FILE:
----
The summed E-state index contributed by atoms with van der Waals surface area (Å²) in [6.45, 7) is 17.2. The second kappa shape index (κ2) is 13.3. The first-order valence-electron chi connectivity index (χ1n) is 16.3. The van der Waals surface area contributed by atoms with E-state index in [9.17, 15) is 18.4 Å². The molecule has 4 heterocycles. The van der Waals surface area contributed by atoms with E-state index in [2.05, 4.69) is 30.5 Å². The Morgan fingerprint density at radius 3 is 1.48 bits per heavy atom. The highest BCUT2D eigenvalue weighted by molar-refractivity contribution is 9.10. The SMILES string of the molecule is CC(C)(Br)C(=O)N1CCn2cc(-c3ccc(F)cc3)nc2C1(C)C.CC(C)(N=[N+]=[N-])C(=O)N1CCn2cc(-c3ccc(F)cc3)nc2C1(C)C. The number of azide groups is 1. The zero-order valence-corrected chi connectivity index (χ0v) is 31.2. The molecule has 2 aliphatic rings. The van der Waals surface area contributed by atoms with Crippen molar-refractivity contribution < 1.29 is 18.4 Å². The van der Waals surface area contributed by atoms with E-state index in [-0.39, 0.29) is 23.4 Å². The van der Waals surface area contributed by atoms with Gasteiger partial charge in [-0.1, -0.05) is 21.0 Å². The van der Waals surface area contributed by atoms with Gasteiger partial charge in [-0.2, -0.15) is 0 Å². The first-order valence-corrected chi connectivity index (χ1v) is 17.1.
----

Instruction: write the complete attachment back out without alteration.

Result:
The summed E-state index contributed by atoms with van der Waals surface area (Å²) in [6.45, 7) is 17.2. The second kappa shape index (κ2) is 13.3. The first-order valence-electron chi connectivity index (χ1n) is 16.3. The van der Waals surface area contributed by atoms with E-state index in [9.17, 15) is 18.4 Å². The molecule has 4 heterocycles. The van der Waals surface area contributed by atoms with E-state index in [2.05, 4.69) is 30.5 Å². The Morgan fingerprint density at radius 3 is 1.48 bits per heavy atom. The highest BCUT2D eigenvalue weighted by molar-refractivity contribution is 9.10. The SMILES string of the molecule is CC(C)(Br)C(=O)N1CCn2cc(-c3ccc(F)cc3)nc2C1(C)C.CC(C)(N=[N+]=[N-])C(=O)N1CCn2cc(-c3ccc(F)cc3)nc2C1(C)C. The number of azide groups is 1. The zero-order valence-corrected chi connectivity index (χ0v) is 31.2. The molecule has 2 aliphatic rings. The van der Waals surface area contributed by atoms with Crippen molar-refractivity contribution < 1.29 is 18.4 Å². The van der Waals surface area contributed by atoms with E-state index in [-0.39, 0.29) is 23.4 Å². The van der Waals surface area contributed by atoms with Gasteiger partial charge in [-0.1, -0.05) is 21.0 Å². The van der Waals surface area contributed by atoms with Gasteiger partial charge in [-0.2, -0.15) is 0 Å². The first-order valence-corrected chi connectivity index (χ1v) is 17.1.